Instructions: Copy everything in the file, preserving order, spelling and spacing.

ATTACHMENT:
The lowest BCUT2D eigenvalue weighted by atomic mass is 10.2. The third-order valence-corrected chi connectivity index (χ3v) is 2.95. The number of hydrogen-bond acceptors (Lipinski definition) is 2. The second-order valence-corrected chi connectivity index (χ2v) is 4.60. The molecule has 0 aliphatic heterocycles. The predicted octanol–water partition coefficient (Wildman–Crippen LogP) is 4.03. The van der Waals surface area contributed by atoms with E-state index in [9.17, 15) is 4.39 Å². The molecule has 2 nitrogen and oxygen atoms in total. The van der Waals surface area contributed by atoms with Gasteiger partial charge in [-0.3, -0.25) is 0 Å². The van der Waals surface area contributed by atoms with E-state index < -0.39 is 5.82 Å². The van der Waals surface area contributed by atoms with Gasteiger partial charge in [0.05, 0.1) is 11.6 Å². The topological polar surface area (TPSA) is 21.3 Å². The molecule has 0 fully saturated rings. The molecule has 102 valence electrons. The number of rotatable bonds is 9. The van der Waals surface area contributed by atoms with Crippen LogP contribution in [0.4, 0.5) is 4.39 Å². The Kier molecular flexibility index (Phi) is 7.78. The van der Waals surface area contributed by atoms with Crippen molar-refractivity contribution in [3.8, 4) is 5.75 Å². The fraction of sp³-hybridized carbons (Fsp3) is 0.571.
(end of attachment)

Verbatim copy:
The lowest BCUT2D eigenvalue weighted by atomic mass is 10.2. The third-order valence-corrected chi connectivity index (χ3v) is 2.95. The number of hydrogen-bond acceptors (Lipinski definition) is 2. The second-order valence-corrected chi connectivity index (χ2v) is 4.60. The molecule has 0 aliphatic heterocycles. The predicted octanol–water partition coefficient (Wildman–Crippen LogP) is 4.03. The van der Waals surface area contributed by atoms with E-state index in [9.17, 15) is 4.39 Å². The molecule has 2 nitrogen and oxygen atoms in total. The van der Waals surface area contributed by atoms with Gasteiger partial charge in [-0.3, -0.25) is 0 Å². The van der Waals surface area contributed by atoms with E-state index < -0.39 is 5.82 Å². The van der Waals surface area contributed by atoms with Gasteiger partial charge in [0.05, 0.1) is 11.6 Å². The topological polar surface area (TPSA) is 21.3 Å². The molecule has 0 fully saturated rings. The molecule has 102 valence electrons. The number of rotatable bonds is 9. The van der Waals surface area contributed by atoms with Crippen LogP contribution in [0.4, 0.5) is 4.39 Å². The Kier molecular flexibility index (Phi) is 7.78. The van der Waals surface area contributed by atoms with Crippen molar-refractivity contribution in [3.8, 4) is 5.75 Å². The fraction of sp³-hybridized carbons (Fsp3) is 0.571.